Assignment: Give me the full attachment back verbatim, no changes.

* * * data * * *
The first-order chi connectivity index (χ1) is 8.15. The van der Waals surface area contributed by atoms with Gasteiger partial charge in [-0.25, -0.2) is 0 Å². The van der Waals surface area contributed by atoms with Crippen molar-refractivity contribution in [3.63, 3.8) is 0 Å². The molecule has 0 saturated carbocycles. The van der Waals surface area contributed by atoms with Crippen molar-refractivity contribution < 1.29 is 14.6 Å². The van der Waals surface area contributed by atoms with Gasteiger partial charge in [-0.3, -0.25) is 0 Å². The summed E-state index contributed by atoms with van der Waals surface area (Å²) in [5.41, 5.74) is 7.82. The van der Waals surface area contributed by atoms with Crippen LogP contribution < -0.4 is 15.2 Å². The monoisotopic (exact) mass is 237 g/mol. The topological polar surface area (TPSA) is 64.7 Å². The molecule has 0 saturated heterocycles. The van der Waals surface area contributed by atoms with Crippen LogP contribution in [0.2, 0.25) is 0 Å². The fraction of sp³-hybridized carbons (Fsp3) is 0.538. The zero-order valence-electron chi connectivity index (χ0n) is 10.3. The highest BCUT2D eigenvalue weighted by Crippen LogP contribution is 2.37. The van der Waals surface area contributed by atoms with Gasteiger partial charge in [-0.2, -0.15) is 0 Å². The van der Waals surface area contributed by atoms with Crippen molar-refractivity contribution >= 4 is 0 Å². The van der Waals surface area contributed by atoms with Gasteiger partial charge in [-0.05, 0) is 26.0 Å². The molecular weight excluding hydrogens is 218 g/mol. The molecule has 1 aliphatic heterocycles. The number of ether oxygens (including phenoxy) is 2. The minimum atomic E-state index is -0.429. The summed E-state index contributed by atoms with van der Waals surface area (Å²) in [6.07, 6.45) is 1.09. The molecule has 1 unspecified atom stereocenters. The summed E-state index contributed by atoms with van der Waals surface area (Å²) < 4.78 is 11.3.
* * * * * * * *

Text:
The first-order chi connectivity index (χ1) is 8.15. The van der Waals surface area contributed by atoms with Gasteiger partial charge in [-0.25, -0.2) is 0 Å². The van der Waals surface area contributed by atoms with Crippen molar-refractivity contribution in [3.63, 3.8) is 0 Å². The molecule has 0 saturated carbocycles. The van der Waals surface area contributed by atoms with Crippen molar-refractivity contribution < 1.29 is 14.6 Å². The van der Waals surface area contributed by atoms with Gasteiger partial charge in [-0.3, -0.25) is 0 Å². The summed E-state index contributed by atoms with van der Waals surface area (Å²) in [5.41, 5.74) is 7.82. The van der Waals surface area contributed by atoms with Crippen LogP contribution < -0.4 is 15.2 Å². The monoisotopic (exact) mass is 237 g/mol. The topological polar surface area (TPSA) is 64.7 Å². The molecule has 0 saturated heterocycles. The van der Waals surface area contributed by atoms with Crippen LogP contribution in [0.2, 0.25) is 0 Å². The fraction of sp³-hybridized carbons (Fsp3) is 0.538. The zero-order valence-electron chi connectivity index (χ0n) is 10.3. The highest BCUT2D eigenvalue weighted by Crippen LogP contribution is 2.37. The van der Waals surface area contributed by atoms with Gasteiger partial charge in [-0.2, -0.15) is 0 Å². The van der Waals surface area contributed by atoms with Crippen molar-refractivity contribution >= 4 is 0 Å². The van der Waals surface area contributed by atoms with Gasteiger partial charge in [-0.05, 0) is 26.0 Å². The molecular weight excluding hydrogens is 218 g/mol. The molecule has 1 aliphatic heterocycles. The number of ether oxygens (including phenoxy) is 2. The minimum atomic E-state index is -0.429. The summed E-state index contributed by atoms with van der Waals surface area (Å²) in [6.07, 6.45) is 1.09. The molecule has 1 unspecified atom stereocenters. The summed E-state index contributed by atoms with van der Waals surface area (Å²) < 4.78 is 11.3.